Pharma M&A rumour mill grinds out Mirati’s name again

Mirati Therapeutics is the subject of takeover speculation in the biopharma sector once again, as it waits for the FDA’s decision on its KRAS inhibitor adagrasib in non-small cell lung cancer (NSCLC).

A Bloomberg report published ahead of the Thanksgiving holiday in the US suggested that potential buyers are waiting for the results from a phase 2 trial of the drug in combination with Merck & Co’s PD-1 inhibitor Keytruda (pembrolizumab) in patients with previously-untreated KRASG12C-positive NSCLC, due to be presented at the ESMO congress next month.

The speculation comes as Mirati is preparing for the FDA to decide on adagrasib as a therapy for previously-treated KRASG12C+ NSCLC on or before 14 December, with the EU regulator also reviewing an application for the same use.

If approved, the drug will be the first direct competitor to Amgen’s first-to-market KRAS drug Lumakras (sotorasib), which has been available for this indication since last year.

Citing people close to the matter, Bloomberg suggests that Mirati is the subject of takeover interest from “large pharmaceutical companies” and has been weighing up its “strategic options”, including a possible sale, although it does say that no formal bids are on the table and a deal is not imminent. Mirati has declined to comment on the speculation.

BMO analyst Evan Seigerman said in a research note that any suitor would likely have to pay as much as $200 per share for Mirati, adding that a deal “is likely to reflect full valuation for usage in the [front-line] NSCLC setting.”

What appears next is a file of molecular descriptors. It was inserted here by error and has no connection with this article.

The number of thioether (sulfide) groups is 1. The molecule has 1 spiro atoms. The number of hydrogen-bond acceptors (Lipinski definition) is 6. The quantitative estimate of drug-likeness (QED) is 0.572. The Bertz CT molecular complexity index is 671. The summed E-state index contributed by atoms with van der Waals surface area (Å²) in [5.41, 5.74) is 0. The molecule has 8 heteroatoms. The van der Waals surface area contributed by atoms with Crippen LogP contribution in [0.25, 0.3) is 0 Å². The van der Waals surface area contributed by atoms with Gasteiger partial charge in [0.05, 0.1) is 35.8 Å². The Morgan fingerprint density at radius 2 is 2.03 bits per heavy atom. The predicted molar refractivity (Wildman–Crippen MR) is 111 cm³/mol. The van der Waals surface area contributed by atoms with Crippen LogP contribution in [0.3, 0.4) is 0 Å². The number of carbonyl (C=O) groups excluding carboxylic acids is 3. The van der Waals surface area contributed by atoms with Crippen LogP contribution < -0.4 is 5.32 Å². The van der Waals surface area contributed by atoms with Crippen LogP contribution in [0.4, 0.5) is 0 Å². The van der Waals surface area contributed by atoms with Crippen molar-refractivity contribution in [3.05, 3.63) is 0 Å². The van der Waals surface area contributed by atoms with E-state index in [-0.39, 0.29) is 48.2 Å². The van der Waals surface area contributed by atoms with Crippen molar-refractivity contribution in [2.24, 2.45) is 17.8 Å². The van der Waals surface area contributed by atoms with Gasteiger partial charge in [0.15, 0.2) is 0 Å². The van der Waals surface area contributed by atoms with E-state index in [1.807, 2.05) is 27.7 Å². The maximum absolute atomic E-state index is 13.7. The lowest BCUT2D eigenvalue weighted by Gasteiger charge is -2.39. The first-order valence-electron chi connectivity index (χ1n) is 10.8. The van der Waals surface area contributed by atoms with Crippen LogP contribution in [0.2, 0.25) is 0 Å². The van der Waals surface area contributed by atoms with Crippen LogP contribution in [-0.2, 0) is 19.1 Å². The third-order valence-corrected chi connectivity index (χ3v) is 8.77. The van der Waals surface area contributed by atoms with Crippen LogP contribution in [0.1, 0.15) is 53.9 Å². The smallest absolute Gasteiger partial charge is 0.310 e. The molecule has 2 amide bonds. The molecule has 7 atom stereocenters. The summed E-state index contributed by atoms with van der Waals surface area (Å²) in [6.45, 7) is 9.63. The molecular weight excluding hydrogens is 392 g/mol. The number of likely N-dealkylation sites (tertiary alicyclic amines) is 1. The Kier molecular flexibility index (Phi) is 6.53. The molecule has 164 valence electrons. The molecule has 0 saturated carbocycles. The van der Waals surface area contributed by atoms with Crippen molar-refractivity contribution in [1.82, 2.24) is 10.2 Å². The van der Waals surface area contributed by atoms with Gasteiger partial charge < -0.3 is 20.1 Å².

He went on: “We expect […] updated data presented at ESMO I/O to reflect data seen around ASCO in June. Response rates above 50% in PD-1 high/intermediate patients with no liver tox surprises could set up for a potential acquisition.”

Lumakras given alongside Keytruda or Roche’s PD-L1 inhibitor Tecentriq (atezolizumab) was associated with increased liver toxicity in the Phase Ib CodeBreaK 100/101 than Lumakras alone.

Seigerman added that Mirati has expressed interest to commercialise on its own, but “we think an acquisition by a larger biopharma name with experience in commercialising oncology assets could be a smart move for Mirati, given the competitive nature of the space.”

Shares in Mirati rose around $20 on the speculation to almost $96, partially reversing a steady decline from more than $150 at the beginning of the year. An offer of $200 would value the company at well over $10 billion.

If a deal was forthcoming, the buyer would also claim a pipeline of follow-up cancer drugs including TAM receptor inhibitor sitravatinib in phase 3 for non-squamous NSCLC, PRMT5 inhibitor MRTX1719 for MTAP-deleted cancers, and selective SOS1 inhibitor MRTX0902.

Last year, the Financial Times also reported that there was interest in a Mirati buyout, citing Merck as the most likely suitor.

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